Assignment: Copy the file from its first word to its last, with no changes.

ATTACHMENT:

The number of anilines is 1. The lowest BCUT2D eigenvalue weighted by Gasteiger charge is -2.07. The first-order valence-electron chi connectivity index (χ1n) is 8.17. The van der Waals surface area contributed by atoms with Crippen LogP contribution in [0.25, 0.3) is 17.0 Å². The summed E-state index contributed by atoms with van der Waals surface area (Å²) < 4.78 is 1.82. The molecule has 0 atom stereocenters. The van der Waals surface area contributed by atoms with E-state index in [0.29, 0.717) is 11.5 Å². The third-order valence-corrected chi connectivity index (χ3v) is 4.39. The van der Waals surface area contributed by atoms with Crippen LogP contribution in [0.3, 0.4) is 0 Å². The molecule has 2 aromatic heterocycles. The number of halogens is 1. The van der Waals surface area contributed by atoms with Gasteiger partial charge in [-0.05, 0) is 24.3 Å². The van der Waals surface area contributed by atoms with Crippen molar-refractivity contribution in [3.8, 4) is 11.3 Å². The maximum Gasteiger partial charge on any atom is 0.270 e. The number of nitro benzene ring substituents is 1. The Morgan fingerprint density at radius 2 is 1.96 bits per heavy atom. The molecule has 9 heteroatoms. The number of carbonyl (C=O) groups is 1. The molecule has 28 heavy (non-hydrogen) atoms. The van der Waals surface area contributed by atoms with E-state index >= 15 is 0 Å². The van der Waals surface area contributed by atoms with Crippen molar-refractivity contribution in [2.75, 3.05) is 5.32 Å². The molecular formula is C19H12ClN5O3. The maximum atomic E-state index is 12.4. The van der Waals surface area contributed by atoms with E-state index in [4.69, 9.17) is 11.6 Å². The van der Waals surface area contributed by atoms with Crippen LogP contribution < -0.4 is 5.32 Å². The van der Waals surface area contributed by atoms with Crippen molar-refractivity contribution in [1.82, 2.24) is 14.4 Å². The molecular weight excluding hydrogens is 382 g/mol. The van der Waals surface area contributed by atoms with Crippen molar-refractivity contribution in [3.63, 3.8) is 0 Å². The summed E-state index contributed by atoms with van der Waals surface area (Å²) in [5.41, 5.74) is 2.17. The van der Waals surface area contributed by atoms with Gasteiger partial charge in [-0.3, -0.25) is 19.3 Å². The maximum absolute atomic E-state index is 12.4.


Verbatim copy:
The number of anilines is 1. The lowest BCUT2D eigenvalue weighted by Gasteiger charge is -2.07. The first-order valence-electron chi connectivity index (χ1n) is 8.17. The van der Waals surface area contributed by atoms with Crippen LogP contribution in [0.25, 0.3) is 17.0 Å². The summed E-state index contributed by atoms with van der Waals surface area (Å²) < 4.78 is 1.82. The molecule has 0 atom stereocenters. The van der Waals surface area contributed by atoms with E-state index in [0.29, 0.717) is 11.5 Å². The third-order valence-corrected chi connectivity index (χ3v) is 4.39. The van der Waals surface area contributed by atoms with Crippen LogP contribution in [0.3, 0.4) is 0 Å². The molecule has 2 aromatic heterocycles. The number of halogens is 1. The van der Waals surface area contributed by atoms with Gasteiger partial charge in [-0.05, 0) is 24.3 Å². The van der Waals surface area contributed by atoms with Crippen molar-refractivity contribution in [3.8, 4) is 11.3 Å². The maximum Gasteiger partial charge on any atom is 0.270 e. The number of nitro benzene ring substituents is 1. The Morgan fingerprint density at radius 2 is 1.96 bits per heavy atom. The molecule has 9 heteroatoms. The number of carbonyl (C=O) groups is 1. The molecule has 28 heavy (non-hydrogen) atoms. The van der Waals surface area contributed by atoms with E-state index >= 15 is 0 Å². The van der Waals surface area contributed by atoms with Crippen molar-refractivity contribution in [2.75, 3.05) is 5.32 Å². The molecular formula is C19H12ClN5O3. The maximum atomic E-state index is 12.4. The van der Waals surface area contributed by atoms with E-state index in [4.69, 9.17) is 11.6 Å². The van der Waals surface area contributed by atoms with Crippen LogP contribution < -0.4 is 5.32 Å². The van der Waals surface area contributed by atoms with Crippen molar-refractivity contribution in [1.82, 2.24) is 14.4 Å². The molecular weight excluding hydrogens is 382 g/mol. The van der Waals surface area contributed by atoms with Crippen molar-refractivity contribution in [3.63, 3.8) is 0 Å². The summed E-state index contributed by atoms with van der Waals surface area (Å²) in [5.41, 5.74) is 2.17. The van der Waals surface area contributed by atoms with Gasteiger partial charge in [-0.3, -0.25) is 19.3 Å². The maximum absolute atomic E-state index is 12.4.